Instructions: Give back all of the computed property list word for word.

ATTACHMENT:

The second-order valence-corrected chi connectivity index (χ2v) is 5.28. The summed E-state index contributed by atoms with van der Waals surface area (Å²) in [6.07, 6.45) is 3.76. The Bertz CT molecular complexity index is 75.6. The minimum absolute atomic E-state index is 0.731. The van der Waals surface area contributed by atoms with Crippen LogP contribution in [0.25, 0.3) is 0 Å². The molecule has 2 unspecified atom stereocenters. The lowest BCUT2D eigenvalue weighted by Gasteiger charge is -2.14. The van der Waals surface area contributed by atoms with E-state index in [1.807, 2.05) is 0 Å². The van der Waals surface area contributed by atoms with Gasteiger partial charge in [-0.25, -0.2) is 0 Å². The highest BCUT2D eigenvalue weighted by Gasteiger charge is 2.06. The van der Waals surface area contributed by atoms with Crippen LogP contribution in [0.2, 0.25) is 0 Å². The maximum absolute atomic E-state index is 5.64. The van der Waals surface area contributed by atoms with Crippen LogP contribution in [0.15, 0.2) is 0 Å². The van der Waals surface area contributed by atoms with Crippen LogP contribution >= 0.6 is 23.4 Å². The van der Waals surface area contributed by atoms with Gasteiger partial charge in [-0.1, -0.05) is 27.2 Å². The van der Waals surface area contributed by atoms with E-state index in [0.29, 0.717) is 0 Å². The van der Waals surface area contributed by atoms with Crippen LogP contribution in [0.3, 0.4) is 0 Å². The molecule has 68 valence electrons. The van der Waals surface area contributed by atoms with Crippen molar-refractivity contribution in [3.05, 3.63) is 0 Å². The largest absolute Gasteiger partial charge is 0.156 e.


The second-order valence-corrected chi connectivity index (χ2v) is 5.28. The summed E-state index contributed by atoms with van der Waals surface area (Å²) in [6.07, 6.45) is 3.76. The Bertz CT molecular complexity index is 75.6. The minimum absolute atomic E-state index is 0.731. The van der Waals surface area contributed by atoms with Crippen LogP contribution in [0.25, 0.3) is 0 Å². The molecule has 2 unspecified atom stereocenters. The lowest BCUT2D eigenvalue weighted by Gasteiger charge is -2.14. The van der Waals surface area contributed by atoms with E-state index in [1.807, 2.05) is 0 Å². The van der Waals surface area contributed by atoms with Gasteiger partial charge in [-0.25, -0.2) is 0 Å². The highest BCUT2D eigenvalue weighted by Gasteiger charge is 2.06. The van der Waals surface area contributed by atoms with Crippen LogP contribution in [0.2, 0.25) is 0 Å². The maximum absolute atomic E-state index is 5.64. The van der Waals surface area contributed by atoms with Crippen LogP contribution in [0.15, 0.2) is 0 Å². The van der Waals surface area contributed by atoms with Crippen LogP contribution >= 0.6 is 23.4 Å². The van der Waals surface area contributed by atoms with Gasteiger partial charge in [-0.1, -0.05) is 27.2 Å². The van der Waals surface area contributed by atoms with E-state index in [0.29, 0.717) is 0 Å². The van der Waals surface area contributed by atoms with Crippen LogP contribution in [0.3, 0.4) is 0 Å². The molecule has 68 valence electrons. The van der Waals surface area contributed by atoms with Crippen molar-refractivity contribution in [3.05, 3.63) is 0 Å². The largest absolute Gasteiger partial charge is 0.156 e.